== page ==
15 Fan-Made Avengers Costumes Way Better Than The MCU

When Marvel Studios introduced the Marvel Cinematic Universe to comic book fans and moviegoers everywhere, they also gave us a look at what superhero costumes could look like in live action, if the studio actually embraced the right aesthetic. Instead of putting its characters in black leather jackets or black rubber suits, Marvel instead gave us the perfect combination of style and function. It made its characters recognizable but also able to be taken seriously by a wide audience. That, of course, doesn’t mean that every costume design in a Marvel movie is perfect, but at least the attempt was there.

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While we have seen our fair share of concept art that gave us a sense of what could have been, fans around the world have given us a look at what never was. Many talented artists have used their abilities to create new looks for some of the most popular superhero characters in existence, and on a few occasions, these artists managed to create a look that was better than what even Marvel Studios could conjure up. In specific regards to the heroes who make up the Avengers in the MCU, fans have created some impressive costumes. Here are 15 fan-designed Avengers costumes that were better than what we got.

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Ant-Man’s costume in the Marvel Cinematic Universe certainly works for the way the character is presented. Scott Lang is a low-level crook who gains possession of Hank Pym’s shrinking suit. Considering it was developed for use in a lab, it makes sense that it’s basically a jumpsuit, but Marvel could have done a lot better by just looking at the comics.

Freelance artist Dan Wood developed a great alternative for Project Rooftop a few years back. While his design was completed before Ant-Man ever saw release, it still fits the cinematic world Marvel has been building. Wood’s design incorporates the red costume from the comics with a little sci-fi flare in the helmet and jetpack/wings on the back. Imagine Paul Rudd wearing this bad boy.


One of the lamest decisions that Marvel ever made was to leave Wanda Maximoff without a real costume in the movies. Instead of her trademark scarlet attire with the iconic tiara, she simply wears some reddish clothing and calls it a day. Fans deserved better than that, and artist Daniel Kamarudin managed to create something special for Wanda.

He actually designed a series of images featuring the Avengers reimagined as magical beings. It just so happens that his vision for Scarlet Witch actually looks like what the character could look like in live action. It’s not as revealing as her comic book outfit, but the robes help to define her powers as more magical than the psionic abilities she has in any of the films.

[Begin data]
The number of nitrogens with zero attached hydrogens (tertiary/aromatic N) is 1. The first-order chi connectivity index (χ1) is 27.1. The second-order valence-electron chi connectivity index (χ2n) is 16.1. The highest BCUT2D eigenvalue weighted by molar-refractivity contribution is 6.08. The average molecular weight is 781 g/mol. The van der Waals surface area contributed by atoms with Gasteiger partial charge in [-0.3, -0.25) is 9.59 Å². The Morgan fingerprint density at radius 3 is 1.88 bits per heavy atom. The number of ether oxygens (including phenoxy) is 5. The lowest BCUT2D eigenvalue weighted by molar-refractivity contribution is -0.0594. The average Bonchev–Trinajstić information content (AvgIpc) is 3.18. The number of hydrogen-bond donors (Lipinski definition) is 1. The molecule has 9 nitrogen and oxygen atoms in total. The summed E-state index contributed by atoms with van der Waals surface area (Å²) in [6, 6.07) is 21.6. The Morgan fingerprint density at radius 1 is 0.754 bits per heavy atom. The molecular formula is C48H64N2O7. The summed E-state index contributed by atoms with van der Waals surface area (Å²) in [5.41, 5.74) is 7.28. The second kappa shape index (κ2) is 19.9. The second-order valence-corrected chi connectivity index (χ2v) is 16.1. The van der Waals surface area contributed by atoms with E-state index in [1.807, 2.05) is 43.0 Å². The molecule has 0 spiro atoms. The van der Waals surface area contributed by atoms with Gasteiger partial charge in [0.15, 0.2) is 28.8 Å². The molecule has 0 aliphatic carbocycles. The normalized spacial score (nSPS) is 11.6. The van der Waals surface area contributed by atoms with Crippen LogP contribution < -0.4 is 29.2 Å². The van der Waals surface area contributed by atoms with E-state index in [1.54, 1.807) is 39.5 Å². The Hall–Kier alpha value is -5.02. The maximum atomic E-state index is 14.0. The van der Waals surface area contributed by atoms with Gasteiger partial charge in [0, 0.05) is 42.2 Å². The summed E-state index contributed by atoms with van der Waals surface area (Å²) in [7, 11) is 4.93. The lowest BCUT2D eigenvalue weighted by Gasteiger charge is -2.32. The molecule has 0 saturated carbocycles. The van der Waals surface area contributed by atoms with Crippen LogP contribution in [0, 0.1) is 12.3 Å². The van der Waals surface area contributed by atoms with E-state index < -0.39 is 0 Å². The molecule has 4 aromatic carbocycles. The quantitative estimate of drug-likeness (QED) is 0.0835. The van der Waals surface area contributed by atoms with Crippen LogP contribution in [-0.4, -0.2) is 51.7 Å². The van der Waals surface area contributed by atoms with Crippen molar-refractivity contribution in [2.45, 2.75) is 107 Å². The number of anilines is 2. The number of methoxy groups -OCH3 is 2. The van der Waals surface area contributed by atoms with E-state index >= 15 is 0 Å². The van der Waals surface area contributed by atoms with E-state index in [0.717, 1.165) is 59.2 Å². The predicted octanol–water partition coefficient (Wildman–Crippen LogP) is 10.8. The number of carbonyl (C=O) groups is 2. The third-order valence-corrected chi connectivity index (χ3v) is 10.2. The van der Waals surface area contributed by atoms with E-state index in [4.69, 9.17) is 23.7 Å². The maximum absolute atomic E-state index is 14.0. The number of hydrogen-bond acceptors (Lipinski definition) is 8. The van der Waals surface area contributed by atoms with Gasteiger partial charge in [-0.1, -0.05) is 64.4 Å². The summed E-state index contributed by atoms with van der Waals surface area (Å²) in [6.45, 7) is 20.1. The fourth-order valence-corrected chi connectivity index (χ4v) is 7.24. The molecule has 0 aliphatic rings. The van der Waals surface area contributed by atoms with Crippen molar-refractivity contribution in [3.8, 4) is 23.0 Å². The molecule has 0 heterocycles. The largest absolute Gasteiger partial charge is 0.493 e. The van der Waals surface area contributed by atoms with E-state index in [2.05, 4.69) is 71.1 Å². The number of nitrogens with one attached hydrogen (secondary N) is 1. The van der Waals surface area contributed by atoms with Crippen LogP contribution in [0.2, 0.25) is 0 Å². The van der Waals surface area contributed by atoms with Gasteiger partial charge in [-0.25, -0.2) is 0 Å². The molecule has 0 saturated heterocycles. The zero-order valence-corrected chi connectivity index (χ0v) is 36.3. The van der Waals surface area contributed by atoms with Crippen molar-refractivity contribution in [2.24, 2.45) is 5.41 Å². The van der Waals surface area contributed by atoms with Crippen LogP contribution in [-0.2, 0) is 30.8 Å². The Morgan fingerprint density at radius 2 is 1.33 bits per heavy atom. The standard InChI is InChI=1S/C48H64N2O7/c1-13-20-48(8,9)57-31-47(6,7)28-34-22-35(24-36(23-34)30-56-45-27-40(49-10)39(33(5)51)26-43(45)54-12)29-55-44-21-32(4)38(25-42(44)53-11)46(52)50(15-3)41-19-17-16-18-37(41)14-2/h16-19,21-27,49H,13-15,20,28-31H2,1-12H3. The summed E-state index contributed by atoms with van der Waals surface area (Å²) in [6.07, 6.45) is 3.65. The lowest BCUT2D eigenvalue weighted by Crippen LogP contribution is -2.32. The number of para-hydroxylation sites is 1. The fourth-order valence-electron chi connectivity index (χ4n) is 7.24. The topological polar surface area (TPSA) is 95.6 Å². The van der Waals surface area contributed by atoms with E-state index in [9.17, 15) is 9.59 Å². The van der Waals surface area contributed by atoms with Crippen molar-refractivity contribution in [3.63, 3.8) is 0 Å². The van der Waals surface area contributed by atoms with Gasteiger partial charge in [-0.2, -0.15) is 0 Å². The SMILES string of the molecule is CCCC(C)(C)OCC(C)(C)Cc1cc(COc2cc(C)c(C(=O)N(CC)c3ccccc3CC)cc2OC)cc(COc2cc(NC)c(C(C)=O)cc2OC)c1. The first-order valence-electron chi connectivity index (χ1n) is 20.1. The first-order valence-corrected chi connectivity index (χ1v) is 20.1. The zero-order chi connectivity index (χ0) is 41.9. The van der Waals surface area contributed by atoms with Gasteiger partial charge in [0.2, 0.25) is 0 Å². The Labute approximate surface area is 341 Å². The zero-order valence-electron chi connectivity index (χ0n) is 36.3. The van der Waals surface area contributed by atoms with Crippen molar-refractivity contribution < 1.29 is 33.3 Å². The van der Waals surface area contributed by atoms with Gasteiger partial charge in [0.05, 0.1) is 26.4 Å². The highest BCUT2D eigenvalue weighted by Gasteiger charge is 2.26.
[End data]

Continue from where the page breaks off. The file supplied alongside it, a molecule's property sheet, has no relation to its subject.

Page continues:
When Tony Stark created his first Iron Man suit, he was locked in a cave and only had access to rudimentary tools. He managed to make it work, but it’s understandable why the Mark I was so big and clunky. Just like in the original comics, Tony Stark was a man in a big metal hunk of armor, and the sleek suit would come later, when he had more time to perfect the science.

According to artist Nagy Norbert, his original armor didn’t have to look so bulky and awkward after all. He designed a look that was meant to be a steampunk version of Iron Man, but considering the Mark I is already pretty steampunk-y, it really works well as an alternate design. This suit is likely just as dangerous, but it also looks infinitely more menacing.


Out of all the superheroes in Marvel movies, Captain America might have the MCU’s most iconic costume, or at least he’s supposed to. After a great debut in Captain America: The First Avenger, he was brought into the present day and given something closer to a blue leotard than anything Captain America would actually wear.

Professional illustrator and concept artist Derek Toye developed an incredible look for Captain America that won him second place in Project Rooftop’s 2010 Cap competition. The overall design looks similar to what he wore in The Avengers, but everything about it is far more practical and battle-worn. The combination of armor and fabric, militarism and streetwear, makes this one perfect for the big screen. Toye also does a much better job rendering the helmet than Marvel was able to do.